Huh?! In replacing an income-based tax system to a consumption basis necessarily involves the process of determining what the government is taking from us under the current system. (Notice that the question of how much taken is not the issue, in this instance. We are attempting to replace a system that is needlessly complex, expensive, with one that is simple, straight-forward, understandable by the public, and not susceptible to manipulation and corruption.) Next, the retail sales base, and the conditions in which the tax is applied, must be identified. And, finally, a rate must be applied to the base in order to result in raising like amount of revenue. Mr. Vance seems to be making an irrational implication as to the motives and beliefs of FairTax originators. Specifically, by not simultaneously dealing with the issue of “how much” is being taken, Fairtaxers condone the amount that Congress is taking. This is false. Mr. Vance panders to those who are, by nature, suspicious. Ignorance and suspicion, in this instance, supports the tyranny of the income tax and continued powerlessness of those taxed.

(continued below)

Daar said...

Part 5 of 6

Vance continues,

“The FairTax, like all other current tax reform plans, is revenue neutral. It merely allows the federal government to confiscate the wealth of its citizens more efficiently. The problem with revenue-neutral tax-reform plans is that every federal agency, every federal program, every pound of federal pork -- would be funded exactly as it is now.”

First of all, the FairTax represents the elimination of “confiscation,” in the sense that it is operational under the current system! Next, Vance implies that making the tax system more efficient (read: less complex and wasteful) is tantamount to saying that such efficiency automatically supports the end use of the monies taken! Apples and oranges! Mr. Vance could, but fails to, explore how the FairTax will influence taxpayer psychology, and actually empower the taxpayer to make his Congressional representatives more accountable! Under the current income tax system,
• No one knows what they really make (because of "net" and "gross"),
• No one really knows what they're liable for (because the tax language is so confusing, and enforces our sense of powerlessness).
• No one really knows what they owe (until they pay a tax preparer to navigate the tax code to ensure they pay as little as possible – what a paradox!)
But all of the above will be known, once the FairTax is enacted. It is core to identifying the true tax load that every working American family carries. The FairTax is instantly comprehendable – and you’ll feel its effects with every new, retail purchase you make. How long will it take for you to protest the FairTax rate you’ll be paying? How long will it be until you start making demands of your Congressional Representative to CUT PROGRAMS, and SPEND LESS!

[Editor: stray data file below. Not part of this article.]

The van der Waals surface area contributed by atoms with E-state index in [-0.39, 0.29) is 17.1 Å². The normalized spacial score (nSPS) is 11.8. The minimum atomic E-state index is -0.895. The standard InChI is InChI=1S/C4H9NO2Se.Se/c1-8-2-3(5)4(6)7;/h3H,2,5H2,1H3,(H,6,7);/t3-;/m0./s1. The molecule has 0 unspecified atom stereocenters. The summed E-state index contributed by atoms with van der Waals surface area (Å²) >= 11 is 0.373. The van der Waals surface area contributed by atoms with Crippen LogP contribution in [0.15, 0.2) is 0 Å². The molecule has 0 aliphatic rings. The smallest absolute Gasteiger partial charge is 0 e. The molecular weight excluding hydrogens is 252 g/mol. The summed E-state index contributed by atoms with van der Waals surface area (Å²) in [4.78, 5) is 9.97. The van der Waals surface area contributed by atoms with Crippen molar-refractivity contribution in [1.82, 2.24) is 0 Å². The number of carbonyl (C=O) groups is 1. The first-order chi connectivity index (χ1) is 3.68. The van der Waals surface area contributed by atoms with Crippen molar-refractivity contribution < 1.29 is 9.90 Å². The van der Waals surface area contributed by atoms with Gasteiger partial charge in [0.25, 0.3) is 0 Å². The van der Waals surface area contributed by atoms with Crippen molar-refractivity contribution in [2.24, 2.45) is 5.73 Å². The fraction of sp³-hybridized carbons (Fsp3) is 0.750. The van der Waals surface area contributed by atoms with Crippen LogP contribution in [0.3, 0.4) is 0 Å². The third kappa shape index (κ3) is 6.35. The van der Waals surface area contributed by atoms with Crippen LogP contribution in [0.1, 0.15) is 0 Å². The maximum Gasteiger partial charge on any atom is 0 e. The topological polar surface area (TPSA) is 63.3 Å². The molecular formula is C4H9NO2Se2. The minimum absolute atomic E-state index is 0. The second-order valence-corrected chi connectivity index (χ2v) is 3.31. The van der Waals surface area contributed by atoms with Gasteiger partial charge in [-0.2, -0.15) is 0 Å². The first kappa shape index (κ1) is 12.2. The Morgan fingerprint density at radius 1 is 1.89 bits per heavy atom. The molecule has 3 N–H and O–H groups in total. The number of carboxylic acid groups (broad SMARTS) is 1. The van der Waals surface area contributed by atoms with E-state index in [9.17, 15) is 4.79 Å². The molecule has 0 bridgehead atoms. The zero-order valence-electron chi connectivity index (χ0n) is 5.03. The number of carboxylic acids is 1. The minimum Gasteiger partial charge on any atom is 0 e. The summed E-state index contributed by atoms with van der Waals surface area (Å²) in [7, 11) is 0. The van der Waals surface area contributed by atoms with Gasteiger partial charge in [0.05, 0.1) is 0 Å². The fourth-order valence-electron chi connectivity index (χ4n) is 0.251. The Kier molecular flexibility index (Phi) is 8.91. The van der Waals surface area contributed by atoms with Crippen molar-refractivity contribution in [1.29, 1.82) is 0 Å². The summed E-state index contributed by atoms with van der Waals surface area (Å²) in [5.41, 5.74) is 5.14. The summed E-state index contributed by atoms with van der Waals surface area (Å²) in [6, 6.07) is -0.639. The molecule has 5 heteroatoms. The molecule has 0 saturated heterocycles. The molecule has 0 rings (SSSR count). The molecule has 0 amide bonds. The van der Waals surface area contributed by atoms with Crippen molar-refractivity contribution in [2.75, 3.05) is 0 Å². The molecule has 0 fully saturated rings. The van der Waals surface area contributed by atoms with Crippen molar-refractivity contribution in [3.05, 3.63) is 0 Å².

Vance continues his presumptuous and confused thinking by remarking,

"The FairTax merely shifts the debate from how much wealth the federal government confiscates to the manner in which it is confiscated."

As we’ve shown above, this conclusion is irrational, and counterproductive. FairTaxers agree with Vance that the federal government confiscates too much from our family purses. But they see this as an issue to take forward, after the FairTax eliminates the many barriers to taxpayer psychology and understanding.

What does the FairTax accomplish?

1) First, and foremost, it REMOVES GOVERNMENT HANDS FROM OUR FAMILY PAYCHECKS AND PURSES (it ends a CLAIM ON INCOME), and returns the power of the family purse to the family.

2) Next, it stipulates that UNTIL A PERSON OR FAMILY ACTUALLY BEGINS TO ACQUIRE WEALTH, THE GOVERNMENT WILL GET NOTHING! (No more withholding; no more depriving families of income, waiting till the end of the year to get their money back - while in the meantime, going into debt on credit cards, to bankers' delight.)

(continued below)

Daar said...

Part 6 of 6

3) On this final item, Vance is really off the mark! He says,

"The root of the problem is clearly taxation itself, not the tax code."

Vance is condoning a Marxist income tax system; he is also at odds with our country’s Founders, on the matter of taxation! The Constitutions authorizes Congress to raise revenues. To listen to some FairTax naysayers, you'd think that someone other than We, the People, can pay Congress’s tax – it’s merely how the tax is laid that is the problem. I’ve been lectured to by aggressive FairTax naysayers who believe that all we need to do is,

* tax the exporters of goods into this country! (Result: We still pay the tax, invisibly, in prices – something FairTax gets rid of. The amount we pay still depends on how much Congress spends.)

* have a transaction tax! (Result: We, the People still pay the tax. The amount we pay still depends on how much Congress spends.)

* have all the hidden CAFR funds invested, and fund the government through interest payments emanating from the investments! (This one's a goody, given that the Federal Reserve is "on the loose" and can crash the market, at will. Another self-cancelling idea that sounds good, but doesn't hold water. We, the people, still pay the cost in the prices of things we buy, invisibly. The amount still depends on how much Congress spends.)

Rothbard's following statement, cited by Vance, is ABSURD when he links a consumption tax to the following statement,

"The consumption tax, on the other hand, can only be regarded as a payment for permission-to-live. It implies that a man will not be allowed to advance or even sustain his own life, unless he pays, off the top, a fee to the State for permission to do so."